There were shortages of personnel as well. To carry out flights according to the plan, shifts had to be drastically extended. Sorties of 36 hours and more were not rare. Pilots were trained and freight handlers were recruited from the Berlin population in USA. The number of flights and the volume of goods could be obtained daily from newspapers. New records were reached and reset when unloading and refuelling. The daily best decorated the fuselage.

On 12 August 1948, 707 flights brought 4,724 tons of freight; for the first time more than the intended 4,500 tons. On 18 February 1949, the millionth ton reached Berlin. On 26 February, 902 sorties catered 8,000 tons. “Easter Parade” was the highlight on 16 April 1949:  Within 24 hours, 12,940 tons of freight was flown in 1398 flights; an aircraft landed every 63 seconds. On 2nd July, the two millionth ton was unloaded.

Construction of Airport Tempelhof

The structural condition of the runway and landing strip on Airport Tempelhof had not coped up with the burdens of continuous duty. The run was covered with interlocking perforated plates. The hooks cracked under the weight of the four-motor DC-54; the smooth plates jeopardised the air traffic during rains. On 8 July 1948, construction of a new runway and landing strip “Runway B” began to the south of the airfield. It got a compressed foundation made of bricks, which were obtained from bombed urban districts. The bitumen for asphalt surface and perforated plates for strengthening it arrived in Tempelhof by plane. Runway B was completed after a construction period of two months. In the meanwhile, on the north side, there was a third runway and landing strip, which became operational in November 1948. 

In order to safely guide a large number of aircrafts through air corridors, a long distance radar was installed on the main building of the airport. The radar system, developed for American antiaircraft in the Second World War, enabled monitoring of air space within a radius of 100 km. In late autumn of 1948, Tempelhof also received complete lighting for operating in fog and dark.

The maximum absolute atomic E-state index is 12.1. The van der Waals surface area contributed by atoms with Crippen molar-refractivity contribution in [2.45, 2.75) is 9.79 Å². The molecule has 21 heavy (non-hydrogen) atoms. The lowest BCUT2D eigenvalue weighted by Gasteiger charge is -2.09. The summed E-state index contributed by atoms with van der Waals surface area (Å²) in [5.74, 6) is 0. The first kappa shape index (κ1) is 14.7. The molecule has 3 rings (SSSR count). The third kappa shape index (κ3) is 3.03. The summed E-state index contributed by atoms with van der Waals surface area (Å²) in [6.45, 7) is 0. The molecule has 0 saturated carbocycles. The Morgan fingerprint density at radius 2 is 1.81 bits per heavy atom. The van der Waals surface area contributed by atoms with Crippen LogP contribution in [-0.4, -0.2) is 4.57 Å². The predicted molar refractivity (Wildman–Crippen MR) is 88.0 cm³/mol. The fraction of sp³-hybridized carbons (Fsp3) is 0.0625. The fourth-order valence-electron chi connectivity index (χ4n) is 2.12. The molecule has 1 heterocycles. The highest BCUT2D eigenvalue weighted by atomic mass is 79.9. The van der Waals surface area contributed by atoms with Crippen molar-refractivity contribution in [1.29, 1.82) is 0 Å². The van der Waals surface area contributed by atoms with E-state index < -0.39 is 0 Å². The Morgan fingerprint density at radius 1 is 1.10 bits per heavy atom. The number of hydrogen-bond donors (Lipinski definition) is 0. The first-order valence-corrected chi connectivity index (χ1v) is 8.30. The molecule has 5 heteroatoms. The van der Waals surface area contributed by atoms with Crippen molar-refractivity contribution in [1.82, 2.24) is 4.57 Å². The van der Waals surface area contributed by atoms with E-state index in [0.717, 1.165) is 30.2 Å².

Berlin population long since supported the American and English pilots although they had previously flown war assignments against the city. Now people came to Airport Tempelhof to see the “dive bombers”. The children would get especially excited as pilot Gail Halvorsen regularly dropped small parachutes full of candy. A total of 22 tons of candy was distributed to the children in Berlin during the airlift and was enjoyed by adults often enough.

Victims of airlift and remembrance

On 8th July 1948, the first casualty of airlift took place during a crash near Wiesbaden. Up to the end of the air program, 77 people - 41 British, 31 Americans and 5 Berliners had met with an accident. A monument should be erected in the memory of the victims of the blockade was already being discussed in West Berlin before the end of the airlift. A day before the cancellation of Soviet restrictions, on 11th May 1949, the senate and district committee meeting decided to name the place in front of the main entrance of the airport as “Platz der Luftbrücke” (place of airlift).

The airlift monument of Eduard Ludwig (1906-1960) was handed over to the public on 10 July 1950.


St. Endlich, M. Geyler-von Bernus, B. Rossié


Wolfgang Benz, mission of democracy. The foundation history of the Federal Republic and emergence of GDR 1945-1949, Berlin 2010

Matthias Heisig, Airlift to Tempelhof - hangers and airlift, in: District Office of Tempelhof, Berlin (editor), Landing on Tempelhof. 75 years of central airport – 50 years of airlift, exhibition catalogue, Berlin without date specification (1998)

District Office of Tempelhof, Berlin (editor), Landing on Tempelhof. 75 years of central airport – 50 years of airlift, exhibition catalogue, Berlin without date specification (1998)

Frank Schmitz, Airport Tempelhof. Berlin’s Gateway to the World, Berlin 1997

Air Lift Foundation (editor), 50 years of Air Lift Foundation 1959-2009, commemorative publication, Berlin 2009

Hans Przychowski, Airlifts to Berlin. The Allied air transport 1945-1990, Berlin 1996

Helmut Trotnow (editor), The Berlin Airlift. Event and Memory, Berlin 2010